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Food as Fuel: Dealing with Cravings when Exercising


It is possible to source energy to fuel exercise from all major food groups; fats, carbohydrates and proteins, however, the order these are accessed depends on the type of exercise being undertaken, the intensity and length of a session, the fitness of the athlete and the quality of their diet. Follow this  advice on how to balance your exercise and diet:

  • Carbohydrates are our primary and most readily available energy source, supplying about 3.75Kcal per gram. Carbohydrate rich foods can be divided into simple and complex varieties, dependent on the speed they break down to glucose, which is then stored as glycogen in the liver or muscle tissue. This can be accessed rapidly and converted back to glucose to fuel intensive bursts of exercise.

  • Fat is more nutrient dense, supplying about 9Kcal per gram, but is more complicated for our metabolism to process, so is more useful for low intensity exercise.

  • Protein breaks down to amino acids when digested, and one of these, alanine, can be stored in the liver and converted to glucose. This process is, however, more of an emergency measure since protein is a valuable muscle rebuild and repair resource. Protein tends to be accessed via the breakdown of muscle and lean tissue during for long endurance events taking 3hrs + when stores of carbs and fats have been depleted.

  • Anaerobic exercise (without oxygen), such as intensive bursts of sprinting, or weightlifting, tends to use carbs as their preferred energy.

  • Aerobic exercise (using oxygen), is associated with endurance and will prefer to use fat and carbs. The fitter the athlete, the more efficiently they will use fat supplies to help preserve carbohydrate stores.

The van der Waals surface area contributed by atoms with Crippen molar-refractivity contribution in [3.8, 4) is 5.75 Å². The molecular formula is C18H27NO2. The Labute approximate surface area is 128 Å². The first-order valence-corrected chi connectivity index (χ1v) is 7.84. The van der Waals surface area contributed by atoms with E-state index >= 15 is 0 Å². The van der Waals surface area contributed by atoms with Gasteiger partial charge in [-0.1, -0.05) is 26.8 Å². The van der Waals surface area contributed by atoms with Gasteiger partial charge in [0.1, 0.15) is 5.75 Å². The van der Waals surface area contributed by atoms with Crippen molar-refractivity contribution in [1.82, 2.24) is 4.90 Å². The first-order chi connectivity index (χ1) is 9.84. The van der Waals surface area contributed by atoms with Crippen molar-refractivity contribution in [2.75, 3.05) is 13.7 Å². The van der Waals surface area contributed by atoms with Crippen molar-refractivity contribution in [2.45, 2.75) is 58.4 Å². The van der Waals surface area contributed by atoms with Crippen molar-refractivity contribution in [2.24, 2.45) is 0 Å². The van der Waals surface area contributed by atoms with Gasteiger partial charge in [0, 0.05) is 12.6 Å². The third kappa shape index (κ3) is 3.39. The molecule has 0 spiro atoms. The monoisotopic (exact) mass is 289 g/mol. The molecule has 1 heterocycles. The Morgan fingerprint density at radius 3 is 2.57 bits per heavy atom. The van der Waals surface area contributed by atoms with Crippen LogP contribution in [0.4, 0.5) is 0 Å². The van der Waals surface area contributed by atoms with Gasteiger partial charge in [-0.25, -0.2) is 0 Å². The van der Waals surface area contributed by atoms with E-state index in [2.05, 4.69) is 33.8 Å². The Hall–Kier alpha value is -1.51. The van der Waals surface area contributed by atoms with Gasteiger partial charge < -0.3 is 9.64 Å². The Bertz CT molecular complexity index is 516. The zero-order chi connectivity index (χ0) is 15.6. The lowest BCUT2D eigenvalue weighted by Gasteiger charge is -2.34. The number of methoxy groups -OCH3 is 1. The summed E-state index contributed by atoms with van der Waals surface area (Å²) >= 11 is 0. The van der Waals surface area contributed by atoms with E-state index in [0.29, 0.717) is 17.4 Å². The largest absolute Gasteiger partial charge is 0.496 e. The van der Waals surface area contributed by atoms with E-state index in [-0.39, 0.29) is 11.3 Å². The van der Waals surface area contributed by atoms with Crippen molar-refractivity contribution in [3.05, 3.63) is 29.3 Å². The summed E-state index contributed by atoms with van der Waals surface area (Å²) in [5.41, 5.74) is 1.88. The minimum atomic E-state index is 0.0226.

We can only store finite supplies of glycogen and a 70kg person will typically store about 450g (1,700Kcal). Endurance events or training lasting for more than 2 hours are likely to exhaust these and rely on top ups via snacks on the go.


Athletes in training often rely on snacks to maintain enough energy to train and compete. Snacking can be a good thing to provide nourishment and vital nutrients, but sugar-rich choices can add lead to excess fat storage and empty calories.

Between-meal snacking can also become a habit or reward, resulting in cravings and leading to unhealthy food which may not necessarily benefit your training regime.

Cravings may not be simply physical nutrient deficiencies; but can also be caused by emotional triggers such as boredom, stress, or anxiety.


  • Are you hungry or just thirsty? Try a glass of water first.

  • Eat little and often to manage your blood sugar levels.

  • Vary the types of food you eat to expand the range of nutrients you are consuming.

  • Is your snacking a habit? Distract yourself for half an hour and see if the craving 'wave' passes.

  • Plan ahead and prepare handy, readily-available healthy snacks.

  • Struggling with sugar cravings? Add cinnamon to your porridge, try eating liquorice, or take a chromium mineral supplement. All can help with blood sugar balance.

  • Try non-food related rewards. Book a manicure or massage, meet up with friends, watch a film.


  • Swap the chocolate for nuts or mixed seeds (packed with protein and minerals, however calorific, so restrict to c. 90g a day).

  • Don't forget fruit. Add a few nuts or seeds, or cottage cheese for a perfect protein/carb combination.

  • Try fruit loaf instead of cakes and biscuits.

  • Choose oat biscuits for slow release energy. Add low sugar nut butters, cream cheese or houmous.

  • Check sugar content in energy bars. Read the label - above 10g per 100 (carbohydrates, of which sugars) is high!

  • Go easy on the sugary sports drinks unless you are doing endurance training. Fruit smoothies are a good alternative.

  • Try a mashed banana sandwich on wholemeal bread, or a cream cheese & smoked salmon bagel.

  • Swap crisps for popcorn. Low fat varieties are high in fibre but low in calories.

  • A sweet tooth? Frozen yoghurt lollies can hit the spot. If you are really craving chocolate, choose a couple of squares of dark/high cocoa varieties.

Keen to learn more about fuelling for performance and adventures? Then check out our Nutrition category for more handy tips, advice and recipes.


Welcome to the SportsShoes Nutrition Hub! We’ve teamed up with the experts to bring you the very best advice on the best foods to fuel you and your adventures.

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